Hyper-V and Legacy Applications (Part 3)

by [Published on 7 April 2009 / Last Updated on 7 April 2009]

Virtualizing legacy applications by continuing the process of installing Windows NT in a Hyper-V environment.

If you would like to read the other parts of this aritcle series please go to

Introduction

Running legacy applications often requires you to run legacy operating systems. In this article, I will continue my series on virtualizing legacy applications by continuing to guide you through the process of installing Windows NT in a Hyper-V environment.

In my first two articles in this series, I began talking about some of the complexities involved getting Windows NT to work in a Hyper-V environment, and we have prepared the virtual hard disk that we will install Windows NT onto. In this article, I want to continue the series by walking you through the beginning of the Windows NT installation process.

Preparing the Virtual Machine

Before we actually install Windows NT, we need to  configure one more setting on the virtual machine that we will be installing Windows NT onto. To do so, open the Hyper-V Manager, select your virtual machine, and then click the Settings option. When the Settings dialog box appears, choose the Processor option, and then select the Limit Processor Functionality check box, as shown in Figure A.


Figure A: You must select the Limit Processor Functionality check box

As you may recall, in the first article in this series, I explained that Microsoft did not officially support running Windows NT in a Hyper-V environment, but they strongly hint that it does. If you look at the figure above, you will notice that the text within the Processor Functionality section specifically mentions Windows NT.

In case you are wondering, selecting the Limit Processor Functionality check box is essential to deploying Windows NT. If you fail to select this option, then Windows NT will blue screen before Setup even completes.

Setting Up Windows NT

After you have selected the Limit Processor Functionality check box, click OK. Now, capture the server’s CD / DVD drive, insert your boot disk, and then start the virtual machine. Use the steps that I outlined in the previous article in this series to get to a command prompt. At the command prompt, enter the following commands:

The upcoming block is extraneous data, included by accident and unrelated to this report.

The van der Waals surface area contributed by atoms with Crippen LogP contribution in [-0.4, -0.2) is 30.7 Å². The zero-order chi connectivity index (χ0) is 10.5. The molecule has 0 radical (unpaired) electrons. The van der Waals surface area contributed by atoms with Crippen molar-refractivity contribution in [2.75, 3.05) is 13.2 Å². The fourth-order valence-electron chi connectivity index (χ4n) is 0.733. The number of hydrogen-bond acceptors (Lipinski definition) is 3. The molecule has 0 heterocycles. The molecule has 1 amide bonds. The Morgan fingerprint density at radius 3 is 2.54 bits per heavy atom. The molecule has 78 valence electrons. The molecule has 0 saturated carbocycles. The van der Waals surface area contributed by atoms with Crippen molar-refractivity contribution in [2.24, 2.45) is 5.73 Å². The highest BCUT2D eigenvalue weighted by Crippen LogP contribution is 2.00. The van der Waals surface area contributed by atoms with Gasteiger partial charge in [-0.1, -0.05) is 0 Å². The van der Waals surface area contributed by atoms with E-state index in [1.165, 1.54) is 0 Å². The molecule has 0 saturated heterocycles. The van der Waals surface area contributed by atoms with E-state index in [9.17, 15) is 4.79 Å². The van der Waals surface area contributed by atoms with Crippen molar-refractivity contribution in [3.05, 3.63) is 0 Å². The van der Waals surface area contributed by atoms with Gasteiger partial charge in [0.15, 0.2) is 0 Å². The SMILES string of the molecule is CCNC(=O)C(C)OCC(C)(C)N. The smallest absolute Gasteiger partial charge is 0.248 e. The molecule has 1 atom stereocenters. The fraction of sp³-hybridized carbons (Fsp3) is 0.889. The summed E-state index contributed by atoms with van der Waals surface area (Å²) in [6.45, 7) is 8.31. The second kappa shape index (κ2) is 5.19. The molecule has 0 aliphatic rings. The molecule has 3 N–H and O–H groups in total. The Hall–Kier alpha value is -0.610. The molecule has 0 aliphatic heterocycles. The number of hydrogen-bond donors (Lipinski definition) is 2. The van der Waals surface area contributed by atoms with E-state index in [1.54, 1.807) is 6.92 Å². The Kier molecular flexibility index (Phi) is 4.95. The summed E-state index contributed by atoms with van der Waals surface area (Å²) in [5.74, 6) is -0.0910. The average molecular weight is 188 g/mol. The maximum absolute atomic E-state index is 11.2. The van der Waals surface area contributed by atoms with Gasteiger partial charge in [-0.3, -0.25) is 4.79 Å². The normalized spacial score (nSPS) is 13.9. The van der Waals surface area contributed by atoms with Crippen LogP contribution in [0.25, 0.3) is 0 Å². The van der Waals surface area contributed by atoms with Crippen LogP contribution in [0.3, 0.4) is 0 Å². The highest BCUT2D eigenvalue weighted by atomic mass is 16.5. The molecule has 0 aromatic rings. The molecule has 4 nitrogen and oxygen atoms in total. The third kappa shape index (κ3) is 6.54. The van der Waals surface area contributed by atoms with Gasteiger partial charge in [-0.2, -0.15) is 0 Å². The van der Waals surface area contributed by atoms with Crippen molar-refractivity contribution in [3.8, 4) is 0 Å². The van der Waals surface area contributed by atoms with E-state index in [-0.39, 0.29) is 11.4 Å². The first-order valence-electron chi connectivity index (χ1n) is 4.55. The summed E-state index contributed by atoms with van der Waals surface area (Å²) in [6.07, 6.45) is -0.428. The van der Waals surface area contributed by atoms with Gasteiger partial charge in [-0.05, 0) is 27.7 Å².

Lock C:
R:
CD\I386
Winnnt /B

The virtual machine will now load Windows NT Setup. When prompted, verify that the location of the Windows NT system files are set to R:\I386. Next, Press Enter  to begin the file copy process. Windows should spend a minute or two copying the necessary files. When the copy process completes, press Enter to reboot the virtual machine.

When the virtual machine reboots, there may be a delay for a minute or two during which time Setup appears to lock up. When Setup finally resumes, you will see a screen that asks you what you want to do. Go ahead and press Enter to setup Windows NT.

You should now see a message similar to the one shown in Figure B below, telling you that Setup has detected an IDE CD-ROM drive. If you do not see this message, then you will need to use the Media menu to capture the physical CD / DVD drive, and then reboot the virtual machine. If the option to capture the CD or DVD drive is not there, or if the capture fails, it usually means that another virtual machine has the drive captured. You will need to figure out which virtual machine has the CD / DVD drive, uncapture it. You should then switch to the virtual machine that is running Windows NT, capture the CD / DVD drive, and then reboot the virtual machine. Once the reboot completes, you can work through Setup until you get to this point, and the drive should be available to you.